G04 CNC Code
G04 is a CNC G code and used to dwell (pause) in CNC programs.
In this time period – specified in the program (with G04 CNC code) – any axis motion is stopped, while all other program commands and functions remain unchanged (function normally). When the specified time expires, control system resumes processing of program block immediately following the dwell command.
G04 Code Format
|G04 X.. (or P or U) ;|
|G04: CNC G code for dwell|
|X: Time for dwell in seconds (All machines, excluding fixed cycles)|
If you use P or U instead of X;
P: Time for dwell in milliseconds (All machines, including fixed cycles)
U: Time for dwell in seconds (Lathes only)
|1s = 1000ms|
|1ms = 0.001s|
|s = second|
|ms = millisecond|
|P1 = P0001 … 1 millisecond =0.001 second|
|P10 = P0010 … 10milliseconds =0.01 second|
|P100 = P0100 … 100 milliseconds =0.1 second|
|P1000 = P1000 … 1000 milliseconds =1.0 second|
G04 CNC Code Examples
Example – 1
Examples of practical application of the dwell format are:
|G04 X2.0 ; ( preferred for long dwells – in seconds )|
G04 P2000 ; ( preferred for short or medium dwells – in ms )
G04 U2.0 ; ( lathe only – in seconds )
In these examples, the dwell is 2 seconds or 2000 milliseconds. All three formats are shown with identical results.
Example – 2
|G04 X0.5 ;|
G04 P500 ;
G04 U0.5 ;
This example illustrates a dwell of 500 milliseconds, or one half of a second. Again, all three formats are shown.
Example – 3
At the bottom of grooves a dwell of one second is to be programmed.
|N20 G00 X45.Z-15. ;|
N25 G01 X30.F0.2 ;
N30 G04 X1. ; (Dwell of 1 second)
N35 G00 X45. ;
N40 Z-25. ;
N45 G01 X30. ;
N50 G04 X1. ; (Dwell of 1 second)
N55 G00 X45. ;
Block numbers N25 and N45 correspond to grooving operation. At the bottom of each groove a dwell of one second is programmed. Block numbers N30 and N50 represent the same.
Note: X axis is the only axis common to all CNC machines. No axis motion will take place when the X, P or U address is used with the dwell command G04.
Programming a dwell with G04 CNC code is very easy and can be quite useful in two main applications:
- During actual cutting, when the tool is in contact with material
- For operation of machine accessories, when no cutting takes place
Each application is equally important to programmers, although the two are not used simultaneously.
Applications for Cutting
When cutting tool is removing material stock, it is in contact with the machined part. A dwell can be applied during machining for a number of reasons. If the spindle is running, the spindle speed (r/min) is very important.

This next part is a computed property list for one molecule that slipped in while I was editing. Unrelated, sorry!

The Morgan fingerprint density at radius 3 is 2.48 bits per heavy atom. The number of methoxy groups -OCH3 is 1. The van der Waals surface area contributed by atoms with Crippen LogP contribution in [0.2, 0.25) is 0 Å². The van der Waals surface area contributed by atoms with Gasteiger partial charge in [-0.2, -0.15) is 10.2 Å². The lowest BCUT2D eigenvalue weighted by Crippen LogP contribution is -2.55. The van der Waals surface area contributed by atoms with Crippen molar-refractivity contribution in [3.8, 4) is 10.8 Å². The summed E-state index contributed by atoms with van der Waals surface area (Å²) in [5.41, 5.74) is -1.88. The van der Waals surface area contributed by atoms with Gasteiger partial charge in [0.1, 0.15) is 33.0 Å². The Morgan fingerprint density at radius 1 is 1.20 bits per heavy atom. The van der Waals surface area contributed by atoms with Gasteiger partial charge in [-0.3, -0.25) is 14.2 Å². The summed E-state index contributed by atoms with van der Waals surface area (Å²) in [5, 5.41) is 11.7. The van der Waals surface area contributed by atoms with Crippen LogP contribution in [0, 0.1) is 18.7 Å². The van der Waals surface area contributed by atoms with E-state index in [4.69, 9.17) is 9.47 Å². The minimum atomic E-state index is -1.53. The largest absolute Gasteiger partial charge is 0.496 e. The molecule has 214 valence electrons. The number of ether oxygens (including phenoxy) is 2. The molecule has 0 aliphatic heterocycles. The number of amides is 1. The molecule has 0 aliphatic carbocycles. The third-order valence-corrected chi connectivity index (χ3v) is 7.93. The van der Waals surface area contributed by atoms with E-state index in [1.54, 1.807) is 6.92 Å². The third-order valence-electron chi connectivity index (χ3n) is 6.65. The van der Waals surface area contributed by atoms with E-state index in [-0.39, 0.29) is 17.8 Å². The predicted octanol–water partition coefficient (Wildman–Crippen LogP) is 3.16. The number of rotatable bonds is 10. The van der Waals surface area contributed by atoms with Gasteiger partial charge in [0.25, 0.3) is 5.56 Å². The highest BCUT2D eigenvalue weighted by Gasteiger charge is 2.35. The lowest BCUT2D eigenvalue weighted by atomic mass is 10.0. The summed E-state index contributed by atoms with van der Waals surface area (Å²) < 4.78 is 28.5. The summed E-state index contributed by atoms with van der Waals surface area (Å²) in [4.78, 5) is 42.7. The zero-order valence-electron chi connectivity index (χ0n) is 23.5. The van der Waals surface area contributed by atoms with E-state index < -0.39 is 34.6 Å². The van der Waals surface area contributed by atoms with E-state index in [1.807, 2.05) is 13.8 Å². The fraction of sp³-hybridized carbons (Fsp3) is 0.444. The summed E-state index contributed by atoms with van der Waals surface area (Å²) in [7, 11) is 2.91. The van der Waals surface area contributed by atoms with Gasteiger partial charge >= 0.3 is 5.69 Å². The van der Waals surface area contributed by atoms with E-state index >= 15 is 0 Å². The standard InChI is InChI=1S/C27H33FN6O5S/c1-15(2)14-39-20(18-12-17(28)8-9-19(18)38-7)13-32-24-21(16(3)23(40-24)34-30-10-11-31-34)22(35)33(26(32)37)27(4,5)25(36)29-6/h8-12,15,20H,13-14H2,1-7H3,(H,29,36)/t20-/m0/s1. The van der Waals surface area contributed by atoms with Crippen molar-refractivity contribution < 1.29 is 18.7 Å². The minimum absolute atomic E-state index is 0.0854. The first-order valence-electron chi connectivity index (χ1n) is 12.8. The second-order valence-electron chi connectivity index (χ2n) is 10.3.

In practice, the application of dwell during a cut may be used for breaking chips while drilling, grooving, countersinking, counter boring, or parting-off. Dwell may also be used while turning or boring, in order to eliminate any physical marks left on the part by end thrust of the cutting tool. This thrust is the result attributed to various tool pressures during cutting. In many other applications, the dwell function is useful to control cutting feed deceleration on a corner during very fast feedrates, for example. This use of dwell could be particularly useful for older control systems with a possible backlash problem. In both cases, specified dwell command ‘forces’ the machining operation to be fully completed in one block, before the next block can be executed. CNC programmer still has to supply the exact length of time required for the pause duration. This time has to be sufficient – neither too short nor too long.
Note: Dwell command is always completed before the next operation begins!
Applications for Accessories
The second common application of dwell is after certain miscellaneous functions – M functions. Several such functions are used to control a variety of CNC machine accessories, such as barfeeder, tailstock, quill, part catcher, custom features, and many others.
Programmed dwell time must allow for the full completion of a certain procedure, such as the operation of a tailstock. During such a procedure, the machine spindle may be either stationary or rotating. Since there will be no contact of the cutting tool with part material in this situation, it is not important whether the machine spindle actually rotates or not.
On some CNC machines, the dwell command may also be needed when changing spindle speed, usually after gear range change. This applies mainly to CNC lathes. In these cases, the best advice as to how and when to program dwell time is to follow the CNC machine manufacturer’s recommendation.